COVID-19 Update

Despite the problems caused by the Corona-virus our Webshop and the contact forms on our website are fully available. You may also address your inquiries to Thank you for your understanding if our answer takes longer as usual because of the current restrictions. Your Universal Edition Team

Kurt Weill: He who says yes (The Yes-Sayer)

  • School opera in 2 acts (1930)
  • 1 0 1 0 - 0 0 0 0 - perc(2), harm, plucked instr, pno(2), alto sax, vln.I, vln.II, vc, cb
  • Duration: 35’
  • Instrumentation details:
    flute (ad lib.)
    clarinet in Bb (ad lib.)
    alto saxophone in Eb (ad lib.)
    1st piano
    2nd piano
    percussion (ad lib.)
    plucked instrument ad lib. (guitar, bjo, lute)
    violin I
    violin II
  • Choir: SATB
  • Composer: Kurt Weill
  • Librettist: Bertolt Brecht
  • Translator: Arthur WaleyElisabeth HauptmannH. M. PottsLuigi Rognoni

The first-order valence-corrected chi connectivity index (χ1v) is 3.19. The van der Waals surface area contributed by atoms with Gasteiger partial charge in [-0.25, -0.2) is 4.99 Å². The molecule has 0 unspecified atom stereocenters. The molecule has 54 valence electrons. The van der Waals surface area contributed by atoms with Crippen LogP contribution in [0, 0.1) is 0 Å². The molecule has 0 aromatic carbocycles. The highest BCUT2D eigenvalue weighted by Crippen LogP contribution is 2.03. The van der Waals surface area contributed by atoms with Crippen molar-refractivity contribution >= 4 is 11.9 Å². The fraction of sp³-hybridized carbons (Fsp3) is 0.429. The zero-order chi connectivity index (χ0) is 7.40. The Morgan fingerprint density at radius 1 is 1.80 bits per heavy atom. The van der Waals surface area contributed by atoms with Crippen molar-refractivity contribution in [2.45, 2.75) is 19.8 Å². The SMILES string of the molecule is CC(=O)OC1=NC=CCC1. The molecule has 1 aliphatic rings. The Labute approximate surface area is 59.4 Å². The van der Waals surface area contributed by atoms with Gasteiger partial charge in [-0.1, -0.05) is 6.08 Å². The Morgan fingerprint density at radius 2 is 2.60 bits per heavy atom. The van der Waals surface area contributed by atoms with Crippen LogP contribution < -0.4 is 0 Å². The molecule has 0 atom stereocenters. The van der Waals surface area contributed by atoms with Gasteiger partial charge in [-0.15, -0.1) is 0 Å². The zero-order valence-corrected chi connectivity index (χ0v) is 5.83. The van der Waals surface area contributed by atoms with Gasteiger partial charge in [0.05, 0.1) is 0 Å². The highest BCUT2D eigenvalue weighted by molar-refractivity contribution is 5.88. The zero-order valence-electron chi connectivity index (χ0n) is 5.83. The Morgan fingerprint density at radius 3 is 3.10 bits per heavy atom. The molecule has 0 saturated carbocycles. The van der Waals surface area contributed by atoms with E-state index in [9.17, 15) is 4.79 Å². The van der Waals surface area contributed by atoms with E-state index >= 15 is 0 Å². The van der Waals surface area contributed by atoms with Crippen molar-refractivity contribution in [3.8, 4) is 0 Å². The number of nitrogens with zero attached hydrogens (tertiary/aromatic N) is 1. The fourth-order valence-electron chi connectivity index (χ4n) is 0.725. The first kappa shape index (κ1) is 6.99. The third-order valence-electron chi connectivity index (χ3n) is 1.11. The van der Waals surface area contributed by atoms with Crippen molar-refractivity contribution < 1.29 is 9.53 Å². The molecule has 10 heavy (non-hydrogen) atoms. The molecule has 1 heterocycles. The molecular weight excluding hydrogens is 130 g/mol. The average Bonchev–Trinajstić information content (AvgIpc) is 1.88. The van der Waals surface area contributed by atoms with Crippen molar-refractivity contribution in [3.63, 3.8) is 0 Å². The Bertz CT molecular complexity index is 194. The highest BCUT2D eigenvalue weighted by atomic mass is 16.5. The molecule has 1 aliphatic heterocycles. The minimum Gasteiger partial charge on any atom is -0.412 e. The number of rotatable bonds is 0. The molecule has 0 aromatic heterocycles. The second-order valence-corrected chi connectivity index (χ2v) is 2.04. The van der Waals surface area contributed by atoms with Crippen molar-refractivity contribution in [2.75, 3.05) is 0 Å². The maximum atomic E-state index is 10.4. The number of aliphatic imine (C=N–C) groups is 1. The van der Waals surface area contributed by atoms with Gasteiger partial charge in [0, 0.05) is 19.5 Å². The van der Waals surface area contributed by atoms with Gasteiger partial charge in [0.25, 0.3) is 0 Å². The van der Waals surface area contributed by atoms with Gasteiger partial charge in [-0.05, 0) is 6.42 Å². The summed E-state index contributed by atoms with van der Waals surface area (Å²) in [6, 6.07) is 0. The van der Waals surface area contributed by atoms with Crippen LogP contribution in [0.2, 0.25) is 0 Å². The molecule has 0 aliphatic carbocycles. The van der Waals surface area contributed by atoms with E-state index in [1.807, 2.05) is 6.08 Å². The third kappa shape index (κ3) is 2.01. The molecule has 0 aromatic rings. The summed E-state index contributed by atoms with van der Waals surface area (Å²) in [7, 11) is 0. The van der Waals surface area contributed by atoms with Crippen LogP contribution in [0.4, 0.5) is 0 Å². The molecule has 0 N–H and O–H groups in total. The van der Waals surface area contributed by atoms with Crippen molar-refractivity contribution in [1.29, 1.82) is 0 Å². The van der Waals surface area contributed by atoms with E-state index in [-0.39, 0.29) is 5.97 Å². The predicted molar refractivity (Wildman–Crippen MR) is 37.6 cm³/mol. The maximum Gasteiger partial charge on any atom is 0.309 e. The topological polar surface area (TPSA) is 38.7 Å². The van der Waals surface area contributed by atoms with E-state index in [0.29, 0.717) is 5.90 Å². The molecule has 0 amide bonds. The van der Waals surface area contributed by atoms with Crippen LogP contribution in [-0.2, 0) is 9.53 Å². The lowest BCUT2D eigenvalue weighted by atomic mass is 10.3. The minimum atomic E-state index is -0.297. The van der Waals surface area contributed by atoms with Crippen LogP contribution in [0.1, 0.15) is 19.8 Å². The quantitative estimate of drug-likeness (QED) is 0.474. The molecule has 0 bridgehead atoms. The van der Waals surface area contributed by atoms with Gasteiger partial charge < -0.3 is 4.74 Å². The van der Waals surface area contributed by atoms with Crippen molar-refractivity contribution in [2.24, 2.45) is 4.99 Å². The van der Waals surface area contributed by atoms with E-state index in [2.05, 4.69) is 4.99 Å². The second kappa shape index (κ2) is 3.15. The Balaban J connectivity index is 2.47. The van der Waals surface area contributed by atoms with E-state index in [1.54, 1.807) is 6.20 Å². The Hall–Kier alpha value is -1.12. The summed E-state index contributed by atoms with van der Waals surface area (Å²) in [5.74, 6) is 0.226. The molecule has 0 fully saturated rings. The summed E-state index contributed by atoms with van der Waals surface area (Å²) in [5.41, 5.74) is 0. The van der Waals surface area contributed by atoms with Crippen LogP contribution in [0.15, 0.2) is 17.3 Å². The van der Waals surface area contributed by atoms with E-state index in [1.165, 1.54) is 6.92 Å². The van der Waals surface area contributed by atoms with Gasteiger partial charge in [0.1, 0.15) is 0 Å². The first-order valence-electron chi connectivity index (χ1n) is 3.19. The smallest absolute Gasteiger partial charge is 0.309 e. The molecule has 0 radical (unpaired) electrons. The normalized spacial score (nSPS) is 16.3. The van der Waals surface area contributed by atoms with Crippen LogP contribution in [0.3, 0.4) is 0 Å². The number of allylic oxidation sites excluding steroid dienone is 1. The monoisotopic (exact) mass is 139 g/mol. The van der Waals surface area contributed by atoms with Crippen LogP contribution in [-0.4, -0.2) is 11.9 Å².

Work introduction

The school opera Der Jasager goes back to the Japanese fable Tanikô, a play from the centuries-old Nôh theatre. A shortened English version of the Noh play was translated into German by Elisabeth Hauptmann and made its way to Kurt Weill and Bertolt Brecht. Weill composed Der Jasager in the first half of 1930, pausing only for the turbulent première of Aufstieg und Fall der Stadt Mahagonny on 9 March 1930. The term ‘school opera’ gave Weill a number of possibilities for combining the concepts of ‘education’ and ‘opera’: the opera teaches the composer – or a whole new generation of composers – to approach the operatic genre in a new way. But it is also a question of re-training the process of operatic performance, with the end goal of staging the work so naturally and simply that children become the ideal performers. And finally, Weill also considered ‘school operas’ as meant for use in schools: ‘it is thus essential that a piece for schools should give children the opportunity to learn something, beyond the joy of making music.’ (Weill)


The complete perusal score (PDF-preview)

World première

Berlin (DE)
Kurt Drabek

Previously Viewed Works

No previously viewed works